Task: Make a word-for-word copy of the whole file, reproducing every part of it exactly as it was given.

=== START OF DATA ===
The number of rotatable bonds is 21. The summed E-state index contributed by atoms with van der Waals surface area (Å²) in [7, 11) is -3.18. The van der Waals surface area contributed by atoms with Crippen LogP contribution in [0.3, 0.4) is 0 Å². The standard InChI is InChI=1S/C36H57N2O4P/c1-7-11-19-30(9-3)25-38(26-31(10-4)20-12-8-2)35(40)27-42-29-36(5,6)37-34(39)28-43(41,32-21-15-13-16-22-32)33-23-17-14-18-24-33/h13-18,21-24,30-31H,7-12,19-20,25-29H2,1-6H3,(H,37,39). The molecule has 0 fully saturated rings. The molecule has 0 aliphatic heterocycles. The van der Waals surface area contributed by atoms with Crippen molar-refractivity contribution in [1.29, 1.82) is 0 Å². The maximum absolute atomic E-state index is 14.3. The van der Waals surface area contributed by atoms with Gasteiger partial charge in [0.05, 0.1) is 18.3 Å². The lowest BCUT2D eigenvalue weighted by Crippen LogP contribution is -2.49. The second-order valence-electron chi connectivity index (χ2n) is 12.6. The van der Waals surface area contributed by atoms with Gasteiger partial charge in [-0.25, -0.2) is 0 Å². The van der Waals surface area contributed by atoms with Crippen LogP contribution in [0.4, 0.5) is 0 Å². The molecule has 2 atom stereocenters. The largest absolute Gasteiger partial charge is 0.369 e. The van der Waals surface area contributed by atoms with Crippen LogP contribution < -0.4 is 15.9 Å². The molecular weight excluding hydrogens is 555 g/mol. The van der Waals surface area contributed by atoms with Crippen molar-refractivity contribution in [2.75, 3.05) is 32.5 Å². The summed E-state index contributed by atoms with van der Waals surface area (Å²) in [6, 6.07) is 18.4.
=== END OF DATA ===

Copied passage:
The number of rotatable bonds is 21. The summed E-state index contributed by atoms with van der Waals surface area (Å²) in [7, 11) is -3.18. The van der Waals surface area contributed by atoms with Crippen LogP contribution in [0.3, 0.4) is 0 Å². The standard InChI is InChI=1S/C36H57N2O4P/c1-7-11-19-30(9-3)25-38(26-31(10-4)20-12-8-2)35(40)27-42-29-36(5,6)37-34(39)28-43(41,32-21-15-13-16-22-32)33-23-17-14-18-24-33/h13-18,21-24,30-31H,7-12,19-20,25-29H2,1-6H3,(H,37,39). The molecule has 0 fully saturated rings. The molecule has 0 aliphatic heterocycles. The van der Waals surface area contributed by atoms with Crippen molar-refractivity contribution in [1.29, 1.82) is 0 Å². The maximum absolute atomic E-state index is 14.3. The van der Waals surface area contributed by atoms with Gasteiger partial charge in [0.05, 0.1) is 18.3 Å². The lowest BCUT2D eigenvalue weighted by Crippen LogP contribution is -2.49. The second-order valence-electron chi connectivity index (χ2n) is 12.6. The van der Waals surface area contributed by atoms with Gasteiger partial charge in [-0.25, -0.2) is 0 Å². The van der Waals surface area contributed by atoms with Crippen LogP contribution in [0.4, 0.5) is 0 Å². The molecule has 2 atom stereocenters. The largest absolute Gasteiger partial charge is 0.369 e. The van der Waals surface area contributed by atoms with Crippen LogP contribution < -0.4 is 15.9 Å². The molecular weight excluding hydrogens is 555 g/mol. The van der Waals surface area contributed by atoms with Crippen molar-refractivity contribution in [2.75, 3.05) is 32.5 Å². The summed E-state index contributed by atoms with van der Waals surface area (Å²) in [6, 6.07) is 18.4.